Dove apologized and pulled down an online soap ad in which a black woman pulled up her shirt to reveal a white redheaded woman underneath. The ad, which has since been removed from Facebook, drew fire from beauty blogger and makeup artist Naythemua. “An image we recently posted on Facebook missed the mark in representing women of color thoughtfully,” Dove tweeted on Saturday. “We deeply regret the offense it caused.
On its Facebook page, Dove issued a longer statement, adding, “Dove is committed to representing the beauty of diversity.” The company said again it had missed the mark and expressed regret.
“The feedback that has been shared is important to us,” the message continued, “and we’ll use it to guide us in the future.” The deleted advertisement comes about five months after another Dove marketing move with body wash came under fire. At least the “Real Beauty Bottles” drew mixed reviews — unlike what seems to be a universal panning of Saturday’s ad. The “Real Beauty Bottles” featured body wash containers sold in varying shapes, meaning to convey beauty in all body types — whether slender, round, curvy, tall or squat.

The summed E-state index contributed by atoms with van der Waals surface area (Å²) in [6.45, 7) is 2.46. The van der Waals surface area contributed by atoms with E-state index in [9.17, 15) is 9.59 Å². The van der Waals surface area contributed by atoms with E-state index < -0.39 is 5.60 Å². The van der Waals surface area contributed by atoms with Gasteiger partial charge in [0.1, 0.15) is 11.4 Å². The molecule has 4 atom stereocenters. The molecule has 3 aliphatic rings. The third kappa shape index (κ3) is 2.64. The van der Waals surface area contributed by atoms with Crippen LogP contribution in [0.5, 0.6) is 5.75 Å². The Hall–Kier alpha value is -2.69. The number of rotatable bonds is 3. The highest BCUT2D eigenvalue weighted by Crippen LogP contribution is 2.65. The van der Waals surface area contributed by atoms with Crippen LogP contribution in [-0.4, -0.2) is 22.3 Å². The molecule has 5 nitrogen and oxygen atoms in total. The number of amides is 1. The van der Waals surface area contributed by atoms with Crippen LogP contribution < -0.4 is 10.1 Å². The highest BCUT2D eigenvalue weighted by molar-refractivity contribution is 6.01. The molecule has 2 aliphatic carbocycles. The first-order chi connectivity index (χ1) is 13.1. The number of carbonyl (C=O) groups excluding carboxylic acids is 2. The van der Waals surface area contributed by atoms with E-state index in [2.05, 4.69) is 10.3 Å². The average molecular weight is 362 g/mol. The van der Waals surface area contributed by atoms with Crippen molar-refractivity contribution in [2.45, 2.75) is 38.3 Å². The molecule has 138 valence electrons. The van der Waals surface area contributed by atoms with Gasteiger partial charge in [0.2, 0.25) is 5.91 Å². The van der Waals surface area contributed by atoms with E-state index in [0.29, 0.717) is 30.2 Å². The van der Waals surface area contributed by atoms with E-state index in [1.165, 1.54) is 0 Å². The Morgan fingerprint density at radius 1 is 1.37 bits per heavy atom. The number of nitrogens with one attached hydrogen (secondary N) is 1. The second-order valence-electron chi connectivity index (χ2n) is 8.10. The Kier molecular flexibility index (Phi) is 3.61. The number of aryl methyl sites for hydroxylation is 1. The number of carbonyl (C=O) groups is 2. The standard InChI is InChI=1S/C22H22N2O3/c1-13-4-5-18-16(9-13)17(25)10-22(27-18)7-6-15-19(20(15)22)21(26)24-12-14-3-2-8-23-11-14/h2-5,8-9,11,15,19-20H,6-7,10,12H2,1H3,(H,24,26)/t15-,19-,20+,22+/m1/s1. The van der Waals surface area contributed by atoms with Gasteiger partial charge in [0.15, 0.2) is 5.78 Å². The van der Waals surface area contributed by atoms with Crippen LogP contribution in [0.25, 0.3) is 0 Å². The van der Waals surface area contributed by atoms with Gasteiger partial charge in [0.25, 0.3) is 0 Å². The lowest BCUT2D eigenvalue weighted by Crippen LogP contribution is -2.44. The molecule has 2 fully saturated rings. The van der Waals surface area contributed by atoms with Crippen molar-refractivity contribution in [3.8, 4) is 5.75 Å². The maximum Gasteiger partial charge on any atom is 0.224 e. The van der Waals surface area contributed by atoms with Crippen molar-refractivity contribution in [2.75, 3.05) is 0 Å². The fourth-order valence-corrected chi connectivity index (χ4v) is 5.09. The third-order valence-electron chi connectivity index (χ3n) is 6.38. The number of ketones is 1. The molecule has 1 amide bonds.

Some thought it was great. “Well done Dove,” wrote one observer on Twitter. But Dove got a lot of backlash then, as well, including this Twitter response: “Great. Now our soap bottles are judging us too…”
None of Dove’s statements on the Facebook advertisement this week described what the company’s intent had been in making the ad. Many commentators in social media shared historical images in which other soap companies over time played on the idea that white was clean and black was unclean. “The historical context makes this sooo much worse,” one responder wrote, adding in a photo of a Dove’s “Summer Glow” nourishing lotion which the bottle said was for “normal to dark skin.”
But the Twitterverse was not impressed, decrying the ad and the brand’s history of questionable marketing for its products. “My being black is symbolic of dirt? This is pure racism,” one tweeted.